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Oxidative Medicine and Cellular Longevity
Volume 2017, Article ID 8219023, 8 pages
Research Article

Contribution and Interactions of Hydroxycinnamic Acids Found in Bran and Wholegrain Sorghum (Sorghum bicolor L. Moench): Effects on the Antioxidant Capacity and Inhibition of Human Erythrocyte Hemolysis

1Departamento de Investigación y Posgrado en Alimentos, Universidad de Sonora, C.P. 83000 Hermosillo, SON, Mexico
2Centro de Investigación en Alimentación y Desarrollo A.C., C.P. 83304 Hermosillo, SON, Mexico
3Departamento de Investigación y Posgrado en Alimentos, Facultad de Química, Universidad Autónoma de Querétaro, C.P. 76010 Santiago de Querétaro, QRO, Mexico

Correspondence should be addressed to Maribel Robles-Sánchez; xm.nosu.nacayaug@zehcnasr

Received 16 March 2017; Accepted 24 August 2017; Published 12 October 2017

Academic Editor: Manuela Curcio

Copyright © 2017 Norma Julieta Salazar-López et al. This is an open access article distributed under the Creative Commons Attribution License, which permits unrestricted use, distribution, and reproduction in any medium, provided the original work is properly cited.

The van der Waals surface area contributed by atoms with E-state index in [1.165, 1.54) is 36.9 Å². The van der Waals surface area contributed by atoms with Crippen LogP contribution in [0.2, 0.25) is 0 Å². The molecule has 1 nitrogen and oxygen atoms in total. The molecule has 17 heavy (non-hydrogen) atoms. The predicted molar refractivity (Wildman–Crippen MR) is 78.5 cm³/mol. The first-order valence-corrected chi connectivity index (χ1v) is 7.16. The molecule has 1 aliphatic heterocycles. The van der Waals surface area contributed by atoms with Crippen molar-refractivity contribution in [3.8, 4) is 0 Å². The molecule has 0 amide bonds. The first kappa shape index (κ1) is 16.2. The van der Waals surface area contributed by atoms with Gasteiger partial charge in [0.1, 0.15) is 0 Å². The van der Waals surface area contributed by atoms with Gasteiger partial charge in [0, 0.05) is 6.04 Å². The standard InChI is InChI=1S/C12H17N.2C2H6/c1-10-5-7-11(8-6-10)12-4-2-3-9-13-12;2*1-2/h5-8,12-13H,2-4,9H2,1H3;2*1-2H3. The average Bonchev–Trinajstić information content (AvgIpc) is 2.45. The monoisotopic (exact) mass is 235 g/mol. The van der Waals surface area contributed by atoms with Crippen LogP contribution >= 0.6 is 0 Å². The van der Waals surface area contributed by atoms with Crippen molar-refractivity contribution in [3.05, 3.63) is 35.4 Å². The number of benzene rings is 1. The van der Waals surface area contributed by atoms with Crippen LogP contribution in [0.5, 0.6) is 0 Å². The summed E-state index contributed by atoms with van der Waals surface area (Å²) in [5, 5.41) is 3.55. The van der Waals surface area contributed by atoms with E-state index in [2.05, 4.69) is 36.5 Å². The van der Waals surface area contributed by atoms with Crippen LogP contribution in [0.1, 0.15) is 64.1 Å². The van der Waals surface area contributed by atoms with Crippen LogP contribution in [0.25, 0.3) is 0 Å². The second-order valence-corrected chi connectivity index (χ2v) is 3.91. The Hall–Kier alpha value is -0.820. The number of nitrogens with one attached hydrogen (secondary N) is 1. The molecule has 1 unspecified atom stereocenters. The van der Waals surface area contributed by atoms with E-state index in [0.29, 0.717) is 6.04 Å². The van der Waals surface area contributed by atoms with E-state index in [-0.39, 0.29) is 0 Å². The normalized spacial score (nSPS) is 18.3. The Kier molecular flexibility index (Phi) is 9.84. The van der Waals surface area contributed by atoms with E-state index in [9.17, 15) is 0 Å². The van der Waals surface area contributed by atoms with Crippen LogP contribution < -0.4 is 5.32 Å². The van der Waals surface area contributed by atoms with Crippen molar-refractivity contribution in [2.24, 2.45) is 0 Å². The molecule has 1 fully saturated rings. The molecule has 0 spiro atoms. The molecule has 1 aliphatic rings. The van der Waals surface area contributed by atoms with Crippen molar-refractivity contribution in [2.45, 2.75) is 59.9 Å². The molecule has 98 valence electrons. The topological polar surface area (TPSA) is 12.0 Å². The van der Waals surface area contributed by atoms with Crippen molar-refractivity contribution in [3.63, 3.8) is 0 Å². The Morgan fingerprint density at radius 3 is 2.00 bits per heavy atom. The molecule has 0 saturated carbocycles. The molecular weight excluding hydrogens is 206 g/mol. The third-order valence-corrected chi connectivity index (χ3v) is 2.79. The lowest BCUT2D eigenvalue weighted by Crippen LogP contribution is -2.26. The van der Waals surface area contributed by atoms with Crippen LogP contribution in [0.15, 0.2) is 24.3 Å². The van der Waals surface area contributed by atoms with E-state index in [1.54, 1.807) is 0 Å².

An imbalance between free radicals and antioxidants is known as oxidative stress, and it promotes cellular aging and the development of chronic noncommunicable diseases. The bioactive compounds present in food play an important role in preventing oxidative stress. The aim of this study was to determine the contributions and interactions of the hydroxycinnamic acids found in the bran and whole grain of sorghum and to evaluate their effects on the antioxidant capacity and inhibition of the hemolysis of human erythrocytes. Results showed that the caffeic acid, p-coumaric acid, and ferulic acid found in sorghum contributed to the scavenging of DPPH and ABTS radicals in various proportions. Ferulic acid, which was present in bound form in the bran and wholegrain sorghum, significantly inhibited the AAPH radical-induced oxidation of the erythrocyte membranes by 78.0 and 4.3%, respectively. Combinations of two, three, or four hydroxycinnamic acids may interact in an antagonistic or synergistic manner, thereby altering each other’s bioactivities. The various interactions between the different sorghum bioactives can have a significant impact on their potential bioactivities. These results can be useful in the design of functional foods that aim to deliver bioactives to mitigate cellular aging or noncommunicable diseases.